Posterous vs. Tumblr: How to Decide in Three Steps

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Choosing a blogging platform is like going to a new restaurant: you want to try something new, but you don’t want to commit to something that won’t be that good, and end up with a bad taste in your mouth. Plus, the choices remain endless.

I recently wrote a two part series on using WordPress for your website, and am always interested in the evolution of blogging and publishing platforms. Monica Guzman asked via Twitter how Posterous and Tumblr compared. Also, my good friend, Colleen Callahan, had some questions about Tumblr the other day, so I thought I’d tackle this question in a post.

1. Create an Account on Both Platforms

I have some expertise in interactive media, so I certainly could take a better stance here and recommend one platform over the other, but that would be pointless. Why? Everyone is different.

So don’t be afraid to sign up for an account on both Posterous and Tumblr and experiment. You’ll probably know very quickly which one you prefer.

2. See Who’s There (in the Community)

Both Tumblr and Posterous have strong online communities of bloggers who blog there every day. Depending on who’s there, you may want to select one over the other. Sure, a blog or website can be read by everyone, but it’s often the people within a certain community who first become evangelists for your site.

For example, my friend, Colleen, wants to start a site centered around music. I told her Tumblr might have the stronger community for that audience. I put my running blog there because I found more runners in that community than Posterous. I put my learning journal blog on Posterous because I found a lot of general-interest blogs already there.

3. Think About the Content You’ll Have and What That Will Mean for Using the Site

Many of the options and features for Posterous and Tumblr have striking similarities, but ultimately, it comes down to your content, how easy it is for you to get it out there and how easy it is for users to interact with it. Choose the platform best suited for this process.


When I researched each of these platforms, I found this head to head comparison by Mashable very handy. They like Posterous over Tumblr, by the way. I also wrote this article over at Fuel Your Writing on four of the main blogging platforms.

As for me, I find it hard to pick a clear winner. I use each one for a different purpose, so it’s hard to compare. It all comes down to YOU in the end.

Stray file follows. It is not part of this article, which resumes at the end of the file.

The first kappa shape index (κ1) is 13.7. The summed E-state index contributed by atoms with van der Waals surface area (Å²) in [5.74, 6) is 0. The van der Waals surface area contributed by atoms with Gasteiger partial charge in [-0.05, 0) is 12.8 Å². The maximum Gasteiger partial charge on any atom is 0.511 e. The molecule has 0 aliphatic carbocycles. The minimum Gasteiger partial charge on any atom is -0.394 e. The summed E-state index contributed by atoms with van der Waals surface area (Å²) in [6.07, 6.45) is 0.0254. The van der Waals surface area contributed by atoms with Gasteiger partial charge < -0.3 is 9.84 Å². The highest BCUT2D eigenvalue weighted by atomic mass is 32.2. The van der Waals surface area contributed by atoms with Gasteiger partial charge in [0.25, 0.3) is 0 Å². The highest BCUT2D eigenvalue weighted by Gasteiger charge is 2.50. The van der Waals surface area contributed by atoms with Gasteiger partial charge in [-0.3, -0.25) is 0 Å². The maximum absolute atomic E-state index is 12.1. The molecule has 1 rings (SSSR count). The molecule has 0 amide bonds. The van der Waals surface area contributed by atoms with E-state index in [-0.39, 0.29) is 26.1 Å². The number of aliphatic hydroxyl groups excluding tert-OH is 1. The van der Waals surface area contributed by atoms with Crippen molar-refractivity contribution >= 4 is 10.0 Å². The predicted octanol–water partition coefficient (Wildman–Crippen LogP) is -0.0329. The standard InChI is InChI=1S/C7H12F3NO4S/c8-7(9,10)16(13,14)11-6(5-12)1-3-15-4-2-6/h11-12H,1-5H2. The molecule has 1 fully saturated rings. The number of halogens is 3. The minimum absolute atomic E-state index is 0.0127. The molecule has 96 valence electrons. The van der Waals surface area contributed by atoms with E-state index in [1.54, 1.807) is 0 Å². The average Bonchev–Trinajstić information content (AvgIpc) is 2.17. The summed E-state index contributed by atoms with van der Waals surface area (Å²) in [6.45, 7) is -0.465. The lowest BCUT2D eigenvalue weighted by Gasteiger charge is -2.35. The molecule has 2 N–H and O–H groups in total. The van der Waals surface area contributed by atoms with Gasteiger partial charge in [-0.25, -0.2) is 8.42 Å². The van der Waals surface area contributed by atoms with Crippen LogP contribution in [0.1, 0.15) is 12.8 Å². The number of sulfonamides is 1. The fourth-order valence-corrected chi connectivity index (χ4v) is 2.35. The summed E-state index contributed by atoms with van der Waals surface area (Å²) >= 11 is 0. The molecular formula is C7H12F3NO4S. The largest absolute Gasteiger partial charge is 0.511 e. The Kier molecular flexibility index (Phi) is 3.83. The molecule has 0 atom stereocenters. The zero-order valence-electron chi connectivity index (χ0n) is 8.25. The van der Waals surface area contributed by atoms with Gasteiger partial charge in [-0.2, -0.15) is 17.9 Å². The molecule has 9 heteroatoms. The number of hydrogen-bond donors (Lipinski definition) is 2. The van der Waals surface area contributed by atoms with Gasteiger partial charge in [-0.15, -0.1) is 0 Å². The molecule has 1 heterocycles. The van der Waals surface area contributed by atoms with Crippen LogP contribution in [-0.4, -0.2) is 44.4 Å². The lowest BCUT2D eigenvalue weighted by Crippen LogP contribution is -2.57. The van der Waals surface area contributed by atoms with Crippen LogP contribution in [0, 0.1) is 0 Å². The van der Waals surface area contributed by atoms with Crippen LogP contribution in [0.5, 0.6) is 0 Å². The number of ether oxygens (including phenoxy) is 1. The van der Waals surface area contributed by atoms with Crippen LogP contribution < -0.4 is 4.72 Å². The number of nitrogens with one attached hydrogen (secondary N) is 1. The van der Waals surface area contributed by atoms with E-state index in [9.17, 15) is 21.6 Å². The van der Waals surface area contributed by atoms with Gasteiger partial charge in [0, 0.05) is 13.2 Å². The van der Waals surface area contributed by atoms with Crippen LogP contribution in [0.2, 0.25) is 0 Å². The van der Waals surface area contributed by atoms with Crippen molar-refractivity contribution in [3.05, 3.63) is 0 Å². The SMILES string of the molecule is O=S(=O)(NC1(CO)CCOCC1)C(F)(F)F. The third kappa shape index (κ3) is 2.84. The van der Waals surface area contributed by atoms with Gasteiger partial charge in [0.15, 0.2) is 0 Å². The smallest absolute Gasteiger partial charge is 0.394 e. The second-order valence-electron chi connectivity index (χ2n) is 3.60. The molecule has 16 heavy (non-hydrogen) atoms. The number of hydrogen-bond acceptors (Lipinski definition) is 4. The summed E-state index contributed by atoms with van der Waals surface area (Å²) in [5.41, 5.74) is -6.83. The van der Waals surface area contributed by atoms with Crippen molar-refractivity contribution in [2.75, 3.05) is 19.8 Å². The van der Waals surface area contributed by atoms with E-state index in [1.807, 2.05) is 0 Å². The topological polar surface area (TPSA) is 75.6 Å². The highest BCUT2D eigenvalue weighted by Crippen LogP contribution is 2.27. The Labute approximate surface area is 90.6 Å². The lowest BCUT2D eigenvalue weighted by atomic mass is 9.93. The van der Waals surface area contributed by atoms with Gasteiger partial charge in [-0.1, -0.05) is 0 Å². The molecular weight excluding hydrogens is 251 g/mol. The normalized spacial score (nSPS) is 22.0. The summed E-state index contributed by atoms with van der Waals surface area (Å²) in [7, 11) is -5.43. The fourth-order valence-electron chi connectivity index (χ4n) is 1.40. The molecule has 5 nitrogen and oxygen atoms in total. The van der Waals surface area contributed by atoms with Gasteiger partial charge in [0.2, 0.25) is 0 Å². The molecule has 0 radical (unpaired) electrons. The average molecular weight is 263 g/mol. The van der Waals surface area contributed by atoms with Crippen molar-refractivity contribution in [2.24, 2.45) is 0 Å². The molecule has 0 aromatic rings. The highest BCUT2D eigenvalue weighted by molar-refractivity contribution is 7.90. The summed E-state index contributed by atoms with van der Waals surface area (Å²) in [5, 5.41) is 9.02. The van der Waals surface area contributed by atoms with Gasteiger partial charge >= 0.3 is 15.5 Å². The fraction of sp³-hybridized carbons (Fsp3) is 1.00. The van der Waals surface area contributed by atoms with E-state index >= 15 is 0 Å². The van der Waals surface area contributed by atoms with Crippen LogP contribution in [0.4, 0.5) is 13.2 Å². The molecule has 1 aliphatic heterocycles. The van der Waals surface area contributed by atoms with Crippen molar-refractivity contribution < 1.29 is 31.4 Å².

Image by Brendan76.

Published by David A. Kennedy

I work as a Senior UX Designer at Ad Hoc, focusing on accessibility.

6 replies on “Posterous vs. Tumblr: How to Decide in Three Steps”

  1. I just began publishing a blog about the legends of R&B and Jazz on Posterous. A feature I like is the ability I have to simultaneously publish on other platforms like Tumblr. Posterous also publishes the headline, photos and tiny url to my posts on social media like Facebook and Twitter. Problem solved.

    1. That’s a definite advantage to Posterous. Also, they recently launched Groups, which makes it easy to create a Group site or blog.

      I’ve been primarily using Posterous as an alternative to Flickr, and a photo blog. I can’t say I always use the auto-post to social media feature because I often want more control out of my social media messaging. That’s just me though.

  2. Hi David,

    I have tried a few blogging platforms. WordPress, Tumblr, and Posterous. The website above is my WordPress. My Posterous I must say I like Posterous very much. My question is what am I giving up across the board if I stick with Posterous over wp? I’m just starting to get rolling here and I don’t want to find out later that wp is far superior all the way around. Lastly, Posterous has a migrate your blog function. Does this mean the content is duplicated OR is it taken from wp and put onto Posterous leaving my wp blank? Any thoughts you’d share would be great. Thanks, Earl

    1. That’s a good question, Earl.

      To me, WordPress is a open source publishing platform, meaning you have complete access to everything it does, core code and all. The sky is the limit on the types of things you can do with it.

      Posterous is great. Simple, flexible and robust. It handles email and media like a champ.

      To me, you really have to ask yourself what your goals are with whatever site you have.

      If you just need something that handles blog content, media, post by email and group sites with ease, Posterous may be your pick. Especially if you’re not a developer.

      But if you need custom post types and taxonomies, easy theming, ultimate flexibility, access to the core code, WordPress is your pick. I also love that you can export your content out of WordPress at any time. And it’s open source! 🙂 Hope this helps.

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